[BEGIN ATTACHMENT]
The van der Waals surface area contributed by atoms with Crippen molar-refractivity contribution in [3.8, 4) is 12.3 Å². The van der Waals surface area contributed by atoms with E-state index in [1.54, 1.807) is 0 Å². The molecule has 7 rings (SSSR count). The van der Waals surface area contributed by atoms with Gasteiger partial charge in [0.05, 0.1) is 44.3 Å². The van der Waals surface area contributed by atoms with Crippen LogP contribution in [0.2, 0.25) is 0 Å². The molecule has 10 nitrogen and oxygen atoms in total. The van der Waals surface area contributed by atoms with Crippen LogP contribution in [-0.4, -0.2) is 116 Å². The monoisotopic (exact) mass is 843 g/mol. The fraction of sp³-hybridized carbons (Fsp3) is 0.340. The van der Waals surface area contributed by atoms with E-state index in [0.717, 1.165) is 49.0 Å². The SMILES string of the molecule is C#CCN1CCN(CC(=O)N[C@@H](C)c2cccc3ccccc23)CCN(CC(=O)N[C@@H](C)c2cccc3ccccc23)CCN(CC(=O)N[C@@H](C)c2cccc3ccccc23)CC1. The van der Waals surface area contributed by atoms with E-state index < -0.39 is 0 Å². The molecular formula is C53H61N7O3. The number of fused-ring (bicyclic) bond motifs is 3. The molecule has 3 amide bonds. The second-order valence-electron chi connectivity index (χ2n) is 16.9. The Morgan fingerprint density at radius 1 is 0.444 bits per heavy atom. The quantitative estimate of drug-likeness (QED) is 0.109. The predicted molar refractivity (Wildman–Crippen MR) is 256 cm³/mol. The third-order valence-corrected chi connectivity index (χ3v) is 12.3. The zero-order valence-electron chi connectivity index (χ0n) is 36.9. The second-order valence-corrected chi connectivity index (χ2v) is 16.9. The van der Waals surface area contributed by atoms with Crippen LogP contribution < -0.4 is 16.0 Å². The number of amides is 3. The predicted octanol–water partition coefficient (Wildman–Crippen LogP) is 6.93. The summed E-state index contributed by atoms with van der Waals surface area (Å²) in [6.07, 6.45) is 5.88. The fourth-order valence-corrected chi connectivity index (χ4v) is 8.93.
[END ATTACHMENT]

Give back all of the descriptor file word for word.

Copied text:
The van der Waals surface area contributed by atoms with Crippen molar-refractivity contribution in [3.8, 4) is 12.3 Å². The van der Waals surface area contributed by atoms with E-state index in [1.54, 1.807) is 0 Å². The molecule has 7 rings (SSSR count). The van der Waals surface area contributed by atoms with Gasteiger partial charge in [0.05, 0.1) is 44.3 Å². The van der Waals surface area contributed by atoms with Crippen LogP contribution in [0.2, 0.25) is 0 Å². The molecule has 10 nitrogen and oxygen atoms in total. The van der Waals surface area contributed by atoms with Crippen LogP contribution in [-0.4, -0.2) is 116 Å². The monoisotopic (exact) mass is 843 g/mol. The fraction of sp³-hybridized carbons (Fsp3) is 0.340. The van der Waals surface area contributed by atoms with E-state index in [0.717, 1.165) is 49.0 Å². The SMILES string of the molecule is C#CCN1CCN(CC(=O)N[C@@H](C)c2cccc3ccccc23)CCN(CC(=O)N[C@@H](C)c2cccc3ccccc23)CCN(CC(=O)N[C@@H](C)c2cccc3ccccc23)CC1. The van der Waals surface area contributed by atoms with E-state index < -0.39 is 0 Å². The molecular formula is C53H61N7O3. The number of fused-ring (bicyclic) bond motifs is 3. The molecule has 3 amide bonds. The second-order valence-electron chi connectivity index (χ2n) is 16.9. The Morgan fingerprint density at radius 1 is 0.444 bits per heavy atom. The quantitative estimate of drug-likeness (QED) is 0.109. The predicted molar refractivity (Wildman–Crippen MR) is 256 cm³/mol. The third-order valence-corrected chi connectivity index (χ3v) is 12.3. The zero-order valence-electron chi connectivity index (χ0n) is 36.9. The second-order valence-corrected chi connectivity index (χ2v) is 16.9. The van der Waals surface area contributed by atoms with Crippen LogP contribution < -0.4 is 16.0 Å². The number of amides is 3. The predicted octanol–water partition coefficient (Wildman–Crippen LogP) is 6.93. The summed E-state index contributed by atoms with van der Waals surface area (Å²) in [6.07, 6.45) is 5.88. The fourth-order valence-corrected chi connectivity index (χ4v) is 8.93.